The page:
We’ve got guests, were up very late last night, and are playing hooky from church this morning. We’ll be there this afternoon for a mini-“retreat”, though, so that’s got to count for something…
Yesterday I noted the timely demise of Hamza Rabia, killed by a CIA Predator UAV with a Hellfire laser-guided missile. A couple of the comments left on that post by regulars have prodded me into posting a bit on two things that have been on my mind for some time.
This post is for discussion purposes only.
Now all that needs to happen is to set up a video camera pointing at this guy just before the missile hits, and get somebody to repeat “God is great” in the background.
Then maybe it will get a play on network news alongside videos of Marines getting blown up. That would be fair and balanced, right?
Personally I’m waiting for “America’s Funniest JDAM Impacts”. Can’t wait…
Sorry, that was a bit sick, but then again so is playing this kind of crap on the evening news.
This idea of “America’s Funniest JDAM Impacts” would, indeed, be fair footage to offset the negative stories about Americans killed. But it also strays a bit too close to “Two Minutes of Hate” for Murdoc.
This, the morning after Murdoc happily wrote “Rest in pieces, Hamza Rabia.”
Remember the “Let the Bodies Hit the Floor” video? The Iraqi cards with 52 of the highest-ranked officials in Saddam’s government and military?
(Full Disclosure: I have the cards of the Iraqis accounted for pinned up on a bulletin board over my desk at work. Sometimes people stop by to check them out, ask if we’ve got anybody new lately, or to wonder if the latest insurgent leader captured/killed was on the list. Sometimes people notice it and are visibly appalled.)
I don’t question the value of the cards as a tool for those in the hunt for the Iraqi leadership. Despite my actions, I sometimes wonder about it as a sort of scoreboard for those keeping score at home. I also won’t question the value of the “Let the Bodies Hit the Floor” video, as I can attest to the blood-roiling enthusiasm it generated in me. Despite this, I sometimes wonder if that is the way I want to be or what I want my attitude to be.
For instance, I don’t let my kids watch that video.
At what point does the cheerleading and celebration over the destruction of our enemies make us something we don’t want to be?
Before you get all up in arms, Murdoc is not wondering if we should be glad for the death of bad guys like Hamza Rabia or the sons of Saddam Hussein. We should. They are important parts of our victory over those that threaten our way of life. I’m thankful our spooks killed Rabia and I hope they kill more like him very soon. I hope they keep killing them for as long as men like that walk upon God’s green earth.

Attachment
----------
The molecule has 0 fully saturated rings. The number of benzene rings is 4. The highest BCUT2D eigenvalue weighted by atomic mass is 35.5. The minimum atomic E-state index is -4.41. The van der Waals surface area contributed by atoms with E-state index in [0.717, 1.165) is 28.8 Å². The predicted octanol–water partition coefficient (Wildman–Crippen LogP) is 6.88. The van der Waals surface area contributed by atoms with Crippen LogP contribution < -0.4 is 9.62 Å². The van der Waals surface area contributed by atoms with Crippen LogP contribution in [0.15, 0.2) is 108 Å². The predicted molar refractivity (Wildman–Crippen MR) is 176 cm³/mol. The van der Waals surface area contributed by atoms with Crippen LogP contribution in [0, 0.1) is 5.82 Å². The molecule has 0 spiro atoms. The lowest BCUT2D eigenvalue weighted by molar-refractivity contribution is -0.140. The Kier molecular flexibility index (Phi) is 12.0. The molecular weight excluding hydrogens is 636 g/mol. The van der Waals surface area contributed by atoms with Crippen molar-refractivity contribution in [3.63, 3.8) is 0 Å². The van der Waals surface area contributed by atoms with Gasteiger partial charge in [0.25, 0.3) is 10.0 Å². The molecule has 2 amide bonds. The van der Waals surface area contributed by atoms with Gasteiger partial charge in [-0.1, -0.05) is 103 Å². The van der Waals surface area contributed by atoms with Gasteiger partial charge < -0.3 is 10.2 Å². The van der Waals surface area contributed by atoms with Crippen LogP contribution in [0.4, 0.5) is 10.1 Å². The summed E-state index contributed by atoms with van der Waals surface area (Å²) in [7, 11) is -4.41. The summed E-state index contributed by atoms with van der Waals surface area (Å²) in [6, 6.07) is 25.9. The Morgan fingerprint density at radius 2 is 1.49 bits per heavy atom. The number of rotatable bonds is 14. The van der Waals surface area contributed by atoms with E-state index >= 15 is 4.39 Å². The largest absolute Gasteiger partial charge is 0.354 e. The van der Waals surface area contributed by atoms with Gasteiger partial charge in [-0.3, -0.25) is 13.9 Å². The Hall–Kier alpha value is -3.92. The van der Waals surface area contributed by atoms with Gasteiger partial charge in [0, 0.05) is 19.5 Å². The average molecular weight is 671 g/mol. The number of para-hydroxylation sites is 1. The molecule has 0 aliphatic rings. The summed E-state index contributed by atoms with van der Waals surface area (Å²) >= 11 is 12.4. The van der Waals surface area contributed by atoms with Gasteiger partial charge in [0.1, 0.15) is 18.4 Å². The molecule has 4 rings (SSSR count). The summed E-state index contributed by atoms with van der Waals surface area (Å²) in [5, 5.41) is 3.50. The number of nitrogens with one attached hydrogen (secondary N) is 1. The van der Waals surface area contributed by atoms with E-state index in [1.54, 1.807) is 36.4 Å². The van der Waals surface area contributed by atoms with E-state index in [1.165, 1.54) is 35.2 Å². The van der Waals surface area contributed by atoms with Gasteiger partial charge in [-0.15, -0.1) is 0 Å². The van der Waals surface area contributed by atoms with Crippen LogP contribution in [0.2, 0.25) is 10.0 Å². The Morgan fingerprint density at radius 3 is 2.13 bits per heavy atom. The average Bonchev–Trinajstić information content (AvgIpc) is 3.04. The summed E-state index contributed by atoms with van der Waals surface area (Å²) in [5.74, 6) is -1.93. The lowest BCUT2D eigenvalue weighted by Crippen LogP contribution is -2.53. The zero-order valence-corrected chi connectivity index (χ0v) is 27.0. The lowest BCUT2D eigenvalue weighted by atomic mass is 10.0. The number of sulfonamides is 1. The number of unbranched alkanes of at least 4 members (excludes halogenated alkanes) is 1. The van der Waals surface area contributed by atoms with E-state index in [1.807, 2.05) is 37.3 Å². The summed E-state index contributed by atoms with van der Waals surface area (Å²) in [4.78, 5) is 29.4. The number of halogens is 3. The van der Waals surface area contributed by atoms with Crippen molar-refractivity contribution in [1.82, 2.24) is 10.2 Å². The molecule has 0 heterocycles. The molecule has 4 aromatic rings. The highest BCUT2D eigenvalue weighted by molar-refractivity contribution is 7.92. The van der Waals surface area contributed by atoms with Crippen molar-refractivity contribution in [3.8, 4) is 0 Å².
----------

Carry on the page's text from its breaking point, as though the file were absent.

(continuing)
But I do wonder sometimes. I do think such celebration is “a bit sick”.
Old fashioned patriot has this short piece showing how these ‘stunning victories in the war on terror’ always seem to happen right after a US mass casualty report.
Here’s the post on Old Fashioned Patriot:
Saturday, December 03, 2005
Ding Dong The Witch Is Dead!
This list isn’t all inclusive but I am noticing a pattern here:
Nov 19th – 9 US Soldiers Killed
Nov 20th – al-Zarqawi Dead? Al Qaeda Terrorist Perhaps Killed in Firefight
Nov 16th – 8 US Soldiers Killed
Nov 16th – IRAQ: US MILITARY ANNOUNCES CAPTURE OF KEY AL-QAEDA OFFICER
Nov 2nd – 7 US Soldiers Killed
Nov 3rd – Top Al Qaeda Leader Believed Captured
Sep 28th – 7 US Soldiers Killed
Sep 28th – Al-Qaida chief killed, says Pakistan
That’s been noticed before, and I’ll admit that sometimes I wonder about it a bit. The problem is, of course, that someone can probably find all sorts of patterns if they look for them.
To really discuss this particular pattern meaningfully, we first need to define what the threshold for a “US mass casualty report”. (FWIW, all the examples in that post are less than ten, but whatever.)
Once we can agree what a “US mass casualty report” is, we need to define a threshold for the level of the killed/captured Al Qaeda operative. We’re getting these guys all the time (many of them ‘key’ guys or ‘key lieutenant’ guys), so it’s no wonder that someone can pull up a list of “US mass casualty reports” (however they define it) and google up press release or news item about capturing or killing a bad guy the next day.
Finally, we need to determine a window. One day? Two days? And how do we treat announcements made days or weeks after the capture/kill? For instance, the announcement yesterday of Rabia’s death noted that he had been killed on Thursday, a gap of two days. Was Chimpy Bushitler saving it up for a rainy day? Entirely plausible. Or did they withhold announcing it so that they could attempt to gather intelligence from the wreckage and roll up some of those closely connected with Rabia before they became aware of how close the heat was? Not only plausible, but absolutely demanded.
And what of the fact that this doesn’t seem to have been an official announcement to begin with, but a leak by “sources”? Clever Rovian StrategyTM or a Pakistani with loose lips?
To play, we need three things:
- The threshold for a “US mass casualty report” in number of dead (i.e., “9 dead”)
- The level of the bad guy(s) killed or captured (i.e., “Top Al Qaeda leader” or “Key Zarqawi Lieutenant”)
- The maximum window for the announcement to be “linked” to the “US mass casualty report”
Determining whether there is a “pattern” is the first step in discussing said “pattern”. If there seems to be one, we can go on to the second step, which is, of course,
blaming Bush and Cheney trying to discuss the pattern in a meaningful and enlightening way.
Good frickin’ luck on that second step, by the way…
Anyway, let’s hear what you have to say. On both of these subjects.